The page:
SPECIALIST wheat breeding company HRZ Wheats has appointed a new chairman as it continues to develop new wheat varieties that will help growers in high rainfall zones achieve improved yields.
Bruce Cairns, who is also national seed and farm technology manager for Landmark, was appointed HRZ Wheats’ chairman in October. He has been part of the HRZ board since Landmark became an investor in 2009.
“There are over four million hectares of land currently cropped in Australia’s greater-than-500mm high rainfall zone,” Mr Cairns said.
“Compared with the traditional wheat growing areas, there hasn’t been a lot of focus on wheat breeding in this zone in the past. However, over the past decade, growth in wheat cropping in high rainfall areas has been very significant.
"HRZ Wheats is really focused on breeding milling grade, disease resistant varieties for these regions.”
HRZ Wheats is the youngest of Australia’s main wheat breeding companies and was established in 2002-03 with a specific charter to meet the needs of growers in high rainfall areas, who currently face disease and yield challenges.
The company is owned by Landmark, the CSIRO, the Grains Regional Development Centre (GRDC), New Zealand Plant & Food Research (NZPFR) and Dow AgroSciences, which came aboard as an investor in September.
Mr Cairns said it’s an exciting time in the company’s history, with the focus over the next year to be on commercialising its new variety, Forrest.
“The varieties available for high rainfall zone growers haven’t kept up with the water use potential of those areas, but Forrest has realistic potential to dramatically improve yields of milling quality wheat.
"Yields in the high rainfall zone typically average between three and four tonnes per hectare, but Forrest has genetics which could see this increase significantly, provided good agronomics are employed.”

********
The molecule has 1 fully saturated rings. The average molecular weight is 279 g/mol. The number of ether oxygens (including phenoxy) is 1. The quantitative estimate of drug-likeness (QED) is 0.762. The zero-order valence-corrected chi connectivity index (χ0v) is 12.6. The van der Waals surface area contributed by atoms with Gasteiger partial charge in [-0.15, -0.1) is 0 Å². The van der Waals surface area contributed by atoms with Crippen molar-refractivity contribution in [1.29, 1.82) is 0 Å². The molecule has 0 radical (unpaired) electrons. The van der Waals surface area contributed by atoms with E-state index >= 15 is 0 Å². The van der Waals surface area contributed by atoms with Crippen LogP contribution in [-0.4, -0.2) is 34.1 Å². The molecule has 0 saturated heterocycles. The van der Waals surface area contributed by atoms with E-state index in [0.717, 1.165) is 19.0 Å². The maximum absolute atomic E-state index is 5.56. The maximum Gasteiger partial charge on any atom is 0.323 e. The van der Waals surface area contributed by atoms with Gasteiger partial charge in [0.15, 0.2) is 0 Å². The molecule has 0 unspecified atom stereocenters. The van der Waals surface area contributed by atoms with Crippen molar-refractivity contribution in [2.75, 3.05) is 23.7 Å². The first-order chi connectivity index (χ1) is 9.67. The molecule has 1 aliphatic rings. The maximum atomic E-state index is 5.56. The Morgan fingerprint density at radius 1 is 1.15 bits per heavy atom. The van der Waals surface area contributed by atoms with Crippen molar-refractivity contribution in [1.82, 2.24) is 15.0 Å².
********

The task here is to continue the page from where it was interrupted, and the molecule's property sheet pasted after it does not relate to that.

Forrest promises good disease resistance and is the only wheat variety offering wheat streak mosaic resistance. The launch of Forrest was a welcome reward for eight years of work, Mr Cairns said.
“It’s a six-to-eight-year process from the time we start choosing, crossing and selecting lines to the time a new variety gets to market.
"It’s like a funnel – you start out looking at thousands of early lines, then narrow it down each step of the way.
"Growers in high rainfall zones will soon begin to reap the benefits of those years of work establishing a really strong platform.”
The company will announce a full time general manager early next year and has also recently appointed its first full time breeder.
Mr Cairsns said HRZ Wheats had other promising varieties in the pipeline and growers in the high rainfall zone could look forward to the release of new varieties in 2013 and beyond.
“HRZ Wheats really stands out for the expertise its shareholders bring, including a mix of strong commercial experience and impeccable science credentials. We’re excited the business has reached the stage where it needs a full time manager and breeder and we’re looking forward to continuing the pipeline of new varieties.”